On Thursday, NASA’s Solar Dynamics Observatory captured images of the sun emitting a mid-level solar flare that peaked at 1.01 am EDT (11.31 am EDT). A solar flare is a powerful burst of electromagnetic radiation that can last from minutes to hours. NASA classifies the flare as phosphorescent of type M5.5, an X-ray beam of moderate intensity.
“The sun emitted a mid-level solar flare on January 20, 2022, peaking at 1:01 am EDT,” the US space agency said.
While harmful radiation from flares cannot pass through Earth’s atmosphere to physically affect humans on Earth, when severe, it can affect radio communications, power grids, navigation signals and pose a risk to spacecraft and astronauts. According to NASA, increased levels of X-rays and intense ultraviolet radiation cause ionization in the lower layers of the ionosphere on the sunlit side of Earth.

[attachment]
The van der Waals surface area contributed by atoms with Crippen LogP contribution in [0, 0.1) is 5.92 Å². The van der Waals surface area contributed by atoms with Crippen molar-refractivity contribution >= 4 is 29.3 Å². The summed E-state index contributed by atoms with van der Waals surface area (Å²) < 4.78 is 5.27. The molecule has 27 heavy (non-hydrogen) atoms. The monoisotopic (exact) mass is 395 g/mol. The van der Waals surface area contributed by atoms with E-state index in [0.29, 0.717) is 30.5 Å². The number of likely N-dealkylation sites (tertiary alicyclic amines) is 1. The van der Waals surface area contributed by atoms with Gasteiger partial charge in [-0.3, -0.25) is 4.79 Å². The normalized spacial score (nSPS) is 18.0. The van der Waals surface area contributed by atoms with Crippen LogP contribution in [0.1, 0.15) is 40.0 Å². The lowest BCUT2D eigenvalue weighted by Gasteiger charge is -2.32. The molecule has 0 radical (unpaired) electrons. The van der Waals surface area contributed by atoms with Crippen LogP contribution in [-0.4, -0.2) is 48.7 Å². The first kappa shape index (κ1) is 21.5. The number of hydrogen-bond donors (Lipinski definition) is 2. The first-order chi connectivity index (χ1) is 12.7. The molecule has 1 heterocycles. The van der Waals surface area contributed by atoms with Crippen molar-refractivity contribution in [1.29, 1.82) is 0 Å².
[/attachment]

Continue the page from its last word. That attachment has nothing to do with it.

When a sufficiently strong solar flare occurs, the radio waves that interact with the electrons in the layer lose energy due to collisions which occur more frequently in the high-density environment in the lower layers of the ionosphere. This can cause the entire HF radio signal to be completely degraded and absorbed, resulting in radio blackout.
Sun flares usually occur in active regions, i.e. areas on the Sun characterized by the presence of a strong magnetic field; They are usually associated with sunspot clusters. As these magnetic fields develop, they can reach a point of instability and release energy in various forms. This includes electromagnetic radiation, which is observed as solar flares,” the National Oceanic and Atmospheric Administration’s Space Weather Prediction Center says on its website.